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Social & Political Philosophy

What role does human nature play in the effctiveness of groups? – Kelly and Nick

Let’s start off with a bit of logic.

(Premise 1.1)When humans come together and form groups, they are able to mutually benefit each other.
(Premise 1.2) When more people work towards something, more can be accomplished
(Conclusion 1) The more people in a group, the more each member is able to benefit from the others work

(Premise 2.1) The more unified a group is, the more efficient the work can be
(Conclusion 2) The bigger and more unified a group, the more prosperous it will be.

(Premise 3.1) Countries are a type of group
(Conclusion 3) The larger and more unified a country is, the more prosperous it will be.

In theory, or at least according to this logic, large centralized governments with unified laws throughout the territory would be the most effective and best for its citizens.  However, when this is put into practice, we don’t see this being functional.

In Louis XIV’s France, he imposed the Edict of Fontainebleau, which helped achieve his goal of ‘One King, One Law, One Faith’.  With this he unified France’s religion, but lost some of his most productive citizens, who fell to England in order to preserve their religion.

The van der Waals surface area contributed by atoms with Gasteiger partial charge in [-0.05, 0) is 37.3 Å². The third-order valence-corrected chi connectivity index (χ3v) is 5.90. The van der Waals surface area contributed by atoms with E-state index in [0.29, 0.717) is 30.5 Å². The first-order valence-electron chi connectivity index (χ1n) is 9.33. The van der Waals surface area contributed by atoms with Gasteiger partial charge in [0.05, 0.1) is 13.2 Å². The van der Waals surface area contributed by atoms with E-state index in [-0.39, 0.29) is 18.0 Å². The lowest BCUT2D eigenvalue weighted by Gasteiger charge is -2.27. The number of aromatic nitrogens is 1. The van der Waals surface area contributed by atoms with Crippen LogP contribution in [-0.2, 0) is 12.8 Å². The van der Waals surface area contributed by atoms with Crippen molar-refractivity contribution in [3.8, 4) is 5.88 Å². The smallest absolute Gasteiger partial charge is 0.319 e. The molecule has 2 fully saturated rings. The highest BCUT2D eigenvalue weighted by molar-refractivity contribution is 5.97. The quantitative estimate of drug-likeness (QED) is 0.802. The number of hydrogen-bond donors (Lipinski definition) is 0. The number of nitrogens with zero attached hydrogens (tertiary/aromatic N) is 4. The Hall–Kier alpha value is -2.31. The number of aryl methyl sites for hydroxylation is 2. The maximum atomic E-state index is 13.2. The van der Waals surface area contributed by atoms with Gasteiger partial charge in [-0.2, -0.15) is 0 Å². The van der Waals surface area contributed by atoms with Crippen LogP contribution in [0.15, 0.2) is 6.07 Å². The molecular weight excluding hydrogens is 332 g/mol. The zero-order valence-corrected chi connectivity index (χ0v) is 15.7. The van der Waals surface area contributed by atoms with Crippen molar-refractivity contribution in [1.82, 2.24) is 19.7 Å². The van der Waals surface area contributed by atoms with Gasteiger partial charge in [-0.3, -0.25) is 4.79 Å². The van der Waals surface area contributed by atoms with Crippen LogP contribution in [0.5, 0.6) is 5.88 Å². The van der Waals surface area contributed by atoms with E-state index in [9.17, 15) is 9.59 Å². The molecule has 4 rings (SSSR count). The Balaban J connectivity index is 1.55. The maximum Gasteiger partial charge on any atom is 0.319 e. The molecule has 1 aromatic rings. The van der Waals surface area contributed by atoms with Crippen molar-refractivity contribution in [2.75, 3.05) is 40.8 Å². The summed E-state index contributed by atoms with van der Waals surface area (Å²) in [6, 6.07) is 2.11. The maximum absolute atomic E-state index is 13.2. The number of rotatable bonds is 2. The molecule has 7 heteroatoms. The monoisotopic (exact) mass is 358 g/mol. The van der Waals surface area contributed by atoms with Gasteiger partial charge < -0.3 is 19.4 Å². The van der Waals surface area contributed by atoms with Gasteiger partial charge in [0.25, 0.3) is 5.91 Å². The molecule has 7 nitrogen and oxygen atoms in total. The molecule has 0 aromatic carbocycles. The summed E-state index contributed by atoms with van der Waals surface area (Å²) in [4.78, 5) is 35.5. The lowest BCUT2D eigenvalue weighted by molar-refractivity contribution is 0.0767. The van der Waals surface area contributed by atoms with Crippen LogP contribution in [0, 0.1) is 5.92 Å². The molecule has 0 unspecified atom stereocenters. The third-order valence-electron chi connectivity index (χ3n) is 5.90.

Louis XIV – one sexy dude

We can see that the idea of people working together for a common aim in a ‘social contract‘ does not always work out.  If human nature is altruistic and is motivated by helping people, or is selfish and is motivated by self-gain via cooperation, then it would stand to reason that centralized governments would work best.

However, we see from everything from school group projects to history that this is not the case.

Is it a part of human nature the prevents efficient governments and necessitates decentralized, federalist states?  Is it mankind’s inability to see the long term benefits of cooperation that hinders development?  Or is it something else entirely?



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